Flushing (Dutch, Vlissingen), a fortified town and seaport of Holland, in the island of Walcheren, province of Seeland, on the N. shore of the estuary of the W. Scheldt, 50 m. S. W. of Rotterdam; pop. in 1867, 11,521. It is well built, and contains several churches, schools, and charitable institutions, an academy of sciences founded in 1705, a school of navigation, five market places, extensive dockyards, a town hall, a theatre, and an exchange, near which is a statue of Admiral de Ruyter, who was born here. The principal manufactures are beer, soap, and oil; but the inhabitants are chiefly engaged in commerce, and branches of industry subsidiary thereto. The port of Flushing is formed by two moles which break the force of the sea. The town is connected with the sea by two large and deep canals, navigable for first-class merchant ships, which enter the town and unload at the quays close to the warehouses. The number of vessels entering and clearing is about 100 annually. Like Briel it was called a "cautionary town," having been given to Queen Elizabeth as security for the subsidy and soldiers sent to assist the Dutch, under Sir Philip Sidney. The French took possession of the town in 1795, and made it a principal station for their fleets.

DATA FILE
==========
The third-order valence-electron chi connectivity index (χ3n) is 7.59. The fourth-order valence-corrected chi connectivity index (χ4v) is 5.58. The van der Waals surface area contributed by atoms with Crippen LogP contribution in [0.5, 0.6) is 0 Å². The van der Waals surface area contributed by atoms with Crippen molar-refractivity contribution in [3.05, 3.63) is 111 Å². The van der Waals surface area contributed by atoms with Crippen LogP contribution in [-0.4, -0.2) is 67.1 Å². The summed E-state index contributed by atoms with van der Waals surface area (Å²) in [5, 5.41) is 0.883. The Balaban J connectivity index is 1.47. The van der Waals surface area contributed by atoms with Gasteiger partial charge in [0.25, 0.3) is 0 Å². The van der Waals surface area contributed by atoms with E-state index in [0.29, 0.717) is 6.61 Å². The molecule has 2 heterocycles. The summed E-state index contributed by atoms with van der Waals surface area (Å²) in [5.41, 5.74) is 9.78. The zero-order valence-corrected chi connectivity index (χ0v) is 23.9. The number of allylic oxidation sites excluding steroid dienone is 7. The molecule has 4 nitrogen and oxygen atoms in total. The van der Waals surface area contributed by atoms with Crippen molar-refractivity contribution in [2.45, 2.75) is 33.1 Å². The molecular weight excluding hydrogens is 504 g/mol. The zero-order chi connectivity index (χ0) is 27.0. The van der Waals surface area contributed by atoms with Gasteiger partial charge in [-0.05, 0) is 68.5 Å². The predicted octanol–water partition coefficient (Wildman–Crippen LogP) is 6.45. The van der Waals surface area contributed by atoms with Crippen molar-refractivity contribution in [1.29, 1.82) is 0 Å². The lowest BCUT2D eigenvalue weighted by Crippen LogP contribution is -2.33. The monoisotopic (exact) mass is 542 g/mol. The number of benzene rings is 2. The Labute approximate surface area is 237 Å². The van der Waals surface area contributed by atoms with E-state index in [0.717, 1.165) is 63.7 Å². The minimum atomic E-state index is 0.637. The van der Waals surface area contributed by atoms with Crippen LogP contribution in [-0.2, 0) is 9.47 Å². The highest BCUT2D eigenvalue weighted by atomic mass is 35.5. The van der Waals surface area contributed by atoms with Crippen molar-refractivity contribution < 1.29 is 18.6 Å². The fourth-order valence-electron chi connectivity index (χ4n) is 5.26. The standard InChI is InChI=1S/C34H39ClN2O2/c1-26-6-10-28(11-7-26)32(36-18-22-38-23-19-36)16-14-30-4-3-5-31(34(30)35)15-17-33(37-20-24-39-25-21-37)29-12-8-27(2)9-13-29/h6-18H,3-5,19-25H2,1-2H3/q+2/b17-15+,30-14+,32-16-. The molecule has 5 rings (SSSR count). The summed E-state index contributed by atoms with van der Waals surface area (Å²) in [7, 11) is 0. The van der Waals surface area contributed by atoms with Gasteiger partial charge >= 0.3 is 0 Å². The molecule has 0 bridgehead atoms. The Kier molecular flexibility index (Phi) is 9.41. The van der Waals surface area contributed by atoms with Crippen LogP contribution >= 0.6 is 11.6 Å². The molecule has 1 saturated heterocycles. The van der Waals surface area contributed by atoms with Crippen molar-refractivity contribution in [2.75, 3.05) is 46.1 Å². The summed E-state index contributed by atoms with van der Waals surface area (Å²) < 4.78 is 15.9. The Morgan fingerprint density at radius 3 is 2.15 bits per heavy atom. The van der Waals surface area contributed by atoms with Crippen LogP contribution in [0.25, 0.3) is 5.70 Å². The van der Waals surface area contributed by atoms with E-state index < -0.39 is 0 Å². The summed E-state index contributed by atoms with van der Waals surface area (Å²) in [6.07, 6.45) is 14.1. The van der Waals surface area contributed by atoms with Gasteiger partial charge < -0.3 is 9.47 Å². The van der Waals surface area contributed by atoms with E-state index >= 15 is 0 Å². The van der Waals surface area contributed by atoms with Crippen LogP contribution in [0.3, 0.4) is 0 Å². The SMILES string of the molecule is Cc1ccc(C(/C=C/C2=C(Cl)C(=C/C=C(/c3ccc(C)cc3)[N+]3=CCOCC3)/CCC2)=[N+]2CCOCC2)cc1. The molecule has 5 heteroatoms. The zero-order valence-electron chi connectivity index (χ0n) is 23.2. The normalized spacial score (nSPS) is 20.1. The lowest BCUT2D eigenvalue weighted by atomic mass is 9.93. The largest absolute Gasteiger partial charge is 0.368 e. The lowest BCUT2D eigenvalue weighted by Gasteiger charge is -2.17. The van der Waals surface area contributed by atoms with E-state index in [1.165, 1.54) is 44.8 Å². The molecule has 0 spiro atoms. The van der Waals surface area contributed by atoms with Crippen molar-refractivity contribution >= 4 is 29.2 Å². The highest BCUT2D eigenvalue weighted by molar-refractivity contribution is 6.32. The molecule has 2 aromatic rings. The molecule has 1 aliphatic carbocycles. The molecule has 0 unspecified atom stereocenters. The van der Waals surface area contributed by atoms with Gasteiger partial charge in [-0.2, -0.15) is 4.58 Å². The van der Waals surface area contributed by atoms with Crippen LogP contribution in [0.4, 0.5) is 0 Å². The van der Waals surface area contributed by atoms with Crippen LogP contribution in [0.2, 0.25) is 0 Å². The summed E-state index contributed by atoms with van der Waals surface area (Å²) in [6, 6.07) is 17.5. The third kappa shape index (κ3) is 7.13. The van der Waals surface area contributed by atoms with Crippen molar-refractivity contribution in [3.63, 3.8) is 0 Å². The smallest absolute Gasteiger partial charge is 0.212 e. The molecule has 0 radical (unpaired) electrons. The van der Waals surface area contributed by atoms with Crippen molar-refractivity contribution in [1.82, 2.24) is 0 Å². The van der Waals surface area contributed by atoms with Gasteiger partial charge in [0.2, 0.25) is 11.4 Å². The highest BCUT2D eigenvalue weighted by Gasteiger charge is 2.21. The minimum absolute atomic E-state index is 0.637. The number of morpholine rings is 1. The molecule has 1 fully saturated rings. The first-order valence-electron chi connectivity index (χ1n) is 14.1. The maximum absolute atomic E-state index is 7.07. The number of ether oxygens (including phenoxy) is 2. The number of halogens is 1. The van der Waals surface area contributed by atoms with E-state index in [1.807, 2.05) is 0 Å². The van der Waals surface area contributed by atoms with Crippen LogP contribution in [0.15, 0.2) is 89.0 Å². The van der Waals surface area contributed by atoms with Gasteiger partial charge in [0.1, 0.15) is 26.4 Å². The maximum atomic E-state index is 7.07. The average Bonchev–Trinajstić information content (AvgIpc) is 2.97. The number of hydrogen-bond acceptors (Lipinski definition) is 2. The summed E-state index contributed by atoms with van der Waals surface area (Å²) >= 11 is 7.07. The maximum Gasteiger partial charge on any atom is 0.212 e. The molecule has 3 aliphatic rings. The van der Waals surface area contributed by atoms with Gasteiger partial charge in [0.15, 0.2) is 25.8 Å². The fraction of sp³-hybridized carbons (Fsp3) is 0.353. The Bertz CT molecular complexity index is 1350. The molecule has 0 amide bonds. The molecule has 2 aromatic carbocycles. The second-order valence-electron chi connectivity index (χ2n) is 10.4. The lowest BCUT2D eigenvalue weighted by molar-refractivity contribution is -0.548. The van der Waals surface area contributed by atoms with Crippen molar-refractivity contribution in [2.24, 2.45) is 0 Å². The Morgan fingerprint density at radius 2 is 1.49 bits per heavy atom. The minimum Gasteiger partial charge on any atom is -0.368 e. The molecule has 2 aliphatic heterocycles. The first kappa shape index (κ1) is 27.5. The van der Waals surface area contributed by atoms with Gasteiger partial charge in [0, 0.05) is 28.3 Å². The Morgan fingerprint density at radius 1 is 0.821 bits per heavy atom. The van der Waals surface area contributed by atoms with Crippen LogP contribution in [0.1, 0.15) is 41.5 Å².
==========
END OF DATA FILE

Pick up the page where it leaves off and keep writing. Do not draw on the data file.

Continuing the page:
In 1809 it was bombarded and taken by the British under Lord Chatham, but was soon after evacuated. The new docks, completed in 1873, have made Flushing a rival of Antwerp in maritime and commercial activity. It is the only continental port east of the English channel which will admit the largest ships at all seasons.